And after the reckless frat-boy, George W. Bush, made a colossal mess of things, the nation turned to a skinny black guy with a funny name who was president of the Harvard Law review and worked as a troublemaker community organizer in Chicago.

Beginning to see a pattern here? It's not uncommon for a president of the United States to be followed by someone who is almost his exact opposite.

Where am I going with this? Earlier, I admitted to underestimating Gov. Scott Walker of Wisconsin. Now I'm wondering if I've been guilty of the same thing with a certain governor from New Jersey.

Over the weekend, Byron York ran down the GOP hopefuls and had this to say about the big guy who speaks with a lisp and picks fights with everyone (all emphasis mine):

Chris Christie is in better shape than you think. There was a widely-held assumption that Christie's Jersey Guy persona wouldn't play well in Iowa — that he is just too hot and too confrontational to get along with a bunch of nice Midwesterners. But it turns out a lot of Iowa Republicans actually like Christie, even if they're not quite ready to support him. Christie connects with audiences in Iowa just like elsewhere in the country, and more importantly, Iowa Republicans really want someone to fight for them in the next campaign. Most felt Romney just wouldn't take it to President Obama in 2012, so now Christie is OK with them as long as they believe he will give Democrats hell.

This morning, a front-page story in the Times described Christie as:

...over-sharing, thin-skinned, openhearted and needy. It is the quality, repellent or endearing, that his supporters say is missing from the buttoned-up rivals now crowding the Republican presidential field, whose demeanor they quietly dismiss as too stilted (Mitt Romney) or too cerebral (Jeb Bush).

And the opposite of the current occupant of the White House.

Finally, in a focus group of one, a friend of mine on Facebook concluded a rant about Obama with these words:

We need a fat president! I like Chris Christie!

And I think he's only half-kidding. But if the country is looking for something completely different, Chris Christie may be just the ticket.

The New Yorker cartoon of the day:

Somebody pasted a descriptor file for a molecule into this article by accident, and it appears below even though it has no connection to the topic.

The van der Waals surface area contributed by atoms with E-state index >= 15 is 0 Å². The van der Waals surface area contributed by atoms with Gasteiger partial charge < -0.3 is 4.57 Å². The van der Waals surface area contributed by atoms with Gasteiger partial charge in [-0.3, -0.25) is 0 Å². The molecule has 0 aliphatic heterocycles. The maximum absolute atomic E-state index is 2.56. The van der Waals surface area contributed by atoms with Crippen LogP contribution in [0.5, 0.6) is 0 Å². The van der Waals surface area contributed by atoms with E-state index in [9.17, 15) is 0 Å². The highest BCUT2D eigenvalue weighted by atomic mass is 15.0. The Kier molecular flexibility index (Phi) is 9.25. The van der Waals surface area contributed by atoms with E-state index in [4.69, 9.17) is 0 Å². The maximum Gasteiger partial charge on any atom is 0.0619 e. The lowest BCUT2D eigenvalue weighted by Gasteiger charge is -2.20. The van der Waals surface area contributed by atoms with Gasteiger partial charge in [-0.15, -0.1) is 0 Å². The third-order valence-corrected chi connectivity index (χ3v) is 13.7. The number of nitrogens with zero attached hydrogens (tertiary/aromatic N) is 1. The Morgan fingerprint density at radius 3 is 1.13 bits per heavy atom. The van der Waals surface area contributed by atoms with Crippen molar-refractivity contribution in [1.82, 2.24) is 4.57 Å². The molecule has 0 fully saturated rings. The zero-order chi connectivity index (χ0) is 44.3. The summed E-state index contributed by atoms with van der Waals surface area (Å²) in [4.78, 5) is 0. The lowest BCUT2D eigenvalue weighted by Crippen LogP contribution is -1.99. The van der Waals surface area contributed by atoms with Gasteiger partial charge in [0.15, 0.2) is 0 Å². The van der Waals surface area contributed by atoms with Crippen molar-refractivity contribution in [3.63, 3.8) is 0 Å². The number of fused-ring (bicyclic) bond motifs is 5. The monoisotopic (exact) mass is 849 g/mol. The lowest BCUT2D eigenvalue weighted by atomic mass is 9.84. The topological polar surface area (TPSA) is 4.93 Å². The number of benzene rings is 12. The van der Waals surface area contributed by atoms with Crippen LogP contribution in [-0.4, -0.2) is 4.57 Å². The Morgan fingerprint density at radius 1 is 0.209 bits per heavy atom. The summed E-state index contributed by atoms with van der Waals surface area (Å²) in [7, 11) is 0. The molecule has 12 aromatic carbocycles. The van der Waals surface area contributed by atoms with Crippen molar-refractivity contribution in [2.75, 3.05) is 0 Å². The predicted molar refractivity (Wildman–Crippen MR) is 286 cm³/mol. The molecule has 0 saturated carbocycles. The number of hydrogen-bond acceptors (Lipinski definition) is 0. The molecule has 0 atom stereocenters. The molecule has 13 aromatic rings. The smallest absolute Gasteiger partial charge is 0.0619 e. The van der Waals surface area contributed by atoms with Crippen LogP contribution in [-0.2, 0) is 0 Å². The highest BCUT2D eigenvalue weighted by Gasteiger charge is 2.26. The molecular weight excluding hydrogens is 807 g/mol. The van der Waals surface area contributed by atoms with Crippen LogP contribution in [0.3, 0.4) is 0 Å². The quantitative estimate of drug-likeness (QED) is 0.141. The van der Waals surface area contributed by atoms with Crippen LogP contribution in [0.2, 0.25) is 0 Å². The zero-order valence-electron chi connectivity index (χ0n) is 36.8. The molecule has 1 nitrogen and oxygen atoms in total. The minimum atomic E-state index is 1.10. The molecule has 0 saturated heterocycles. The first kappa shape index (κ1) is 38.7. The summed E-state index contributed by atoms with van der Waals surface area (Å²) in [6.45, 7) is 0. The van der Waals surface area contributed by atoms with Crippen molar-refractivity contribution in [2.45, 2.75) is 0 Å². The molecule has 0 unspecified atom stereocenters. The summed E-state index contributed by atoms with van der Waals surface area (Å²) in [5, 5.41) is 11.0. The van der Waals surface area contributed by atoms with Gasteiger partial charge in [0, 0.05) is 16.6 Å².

“A little lower.”

"That's how you're gonna...

...beat 'em, Butch. They keep underestimating you."

So said Butch Coolidge, Bruce Willis's character in Pulp Fiction, one of the best movies I've ever seen.

Why do I bring this up? Because for years, I've been underestimating Gov. Scott Walker of Wisconsin. Ever since I drove up to Madison in support of the protesters in the winter of 2011, through his 2012 recall campaign and his reelection to a second term last fall, I've been waiting for this guy -- whom I had just assumed was little more than a useful idiot for the Koch brothers -- to fail. And so far I've been wrong, wrong and wrong.

Now I read that the potential Republican candidate for president wowed the faithful at the Iowa Freedom Summit over the weekend (my emphasis):

The Wisconsin Republican governor delivered a pitch-perfect speech to a room packed with influential Hawkeye State conservatives on Saturday, walking them through his robust resume and ideology with a passion that surprised many. 

Activists say Walker came out on top after 10 hours of candidate speeches.

“It was a clear Walker victory. He had expectations coming in here, he was on everyone's shortlist and he had to meet those expectations and I thought he far exceeded them,” said former Iowa Republican Party political director Craig Robinson. “I thought his speech was just perfect, and I thought his delivery was perfect. The delivery really surprised me.”

Could Scott Walker be the next Republican nominee for president? Maybe. The fresh-faced tea party governor of a purple Midwestern swing state could appeal to the establishment, evangelical Christian and libertarian wings of the party. I'm not sure I can think of anyone else who could do that. (Maybe Marco Rubio and/or Bobby Jindal.)

But I'm beginning to wonder if I've been seriously underestimating this guy (again). I sure hope Hillary & Co. aren't.